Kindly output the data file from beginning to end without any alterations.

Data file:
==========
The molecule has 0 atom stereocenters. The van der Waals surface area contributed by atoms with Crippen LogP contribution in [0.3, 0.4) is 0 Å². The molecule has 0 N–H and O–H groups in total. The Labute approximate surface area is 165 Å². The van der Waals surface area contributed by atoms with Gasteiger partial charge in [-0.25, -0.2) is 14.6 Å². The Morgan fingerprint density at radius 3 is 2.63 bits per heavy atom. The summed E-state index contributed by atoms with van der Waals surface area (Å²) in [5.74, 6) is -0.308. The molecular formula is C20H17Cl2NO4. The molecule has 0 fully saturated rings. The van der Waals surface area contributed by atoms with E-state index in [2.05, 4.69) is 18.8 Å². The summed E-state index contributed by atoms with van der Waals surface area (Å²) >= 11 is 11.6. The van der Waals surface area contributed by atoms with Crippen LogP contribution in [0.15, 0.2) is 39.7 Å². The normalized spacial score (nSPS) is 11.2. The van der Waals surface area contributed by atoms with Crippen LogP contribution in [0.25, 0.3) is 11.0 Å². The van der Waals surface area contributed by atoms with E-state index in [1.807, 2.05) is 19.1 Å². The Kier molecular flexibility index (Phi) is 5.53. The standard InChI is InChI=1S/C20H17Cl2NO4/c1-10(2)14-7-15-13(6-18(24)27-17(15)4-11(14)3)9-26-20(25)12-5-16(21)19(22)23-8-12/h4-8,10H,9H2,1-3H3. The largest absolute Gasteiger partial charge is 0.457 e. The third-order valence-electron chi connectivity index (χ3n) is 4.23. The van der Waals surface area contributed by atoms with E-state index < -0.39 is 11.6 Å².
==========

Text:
The molecule has 0 atom stereocenters. The van der Waals surface area contributed by atoms with Crippen LogP contribution in [0.3, 0.4) is 0 Å². The molecule has 0 N–H and O–H groups in total. The Labute approximate surface area is 165 Å². The van der Waals surface area contributed by atoms with Gasteiger partial charge in [-0.25, -0.2) is 14.6 Å². The Morgan fingerprint density at radius 3 is 2.63 bits per heavy atom. The summed E-state index contributed by atoms with van der Waals surface area (Å²) in [5.74, 6) is -0.308. The molecular formula is C20H17Cl2NO4. The molecule has 0 fully saturated rings. The van der Waals surface area contributed by atoms with E-state index in [2.05, 4.69) is 18.8 Å². The summed E-state index contributed by atoms with van der Waals surface area (Å²) >= 11 is 11.6. The van der Waals surface area contributed by atoms with Crippen LogP contribution in [0.15, 0.2) is 39.7 Å². The normalized spacial score (nSPS) is 11.2. The van der Waals surface area contributed by atoms with Crippen LogP contribution in [0.25, 0.3) is 11.0 Å². The van der Waals surface area contributed by atoms with E-state index in [1.807, 2.05) is 19.1 Å². The Kier molecular flexibility index (Phi) is 5.53. The standard InChI is InChI=1S/C20H17Cl2NO4/c1-10(2)14-7-15-13(6-18(24)27-17(15)4-11(14)3)9-26-20(25)12-5-16(21)19(22)23-8-12/h4-8,10H,9H2,1-3H3. The largest absolute Gasteiger partial charge is 0.457 e. The third-order valence-electron chi connectivity index (χ3n) is 4.23. The van der Waals surface area contributed by atoms with E-state index < -0.39 is 11.6 Å².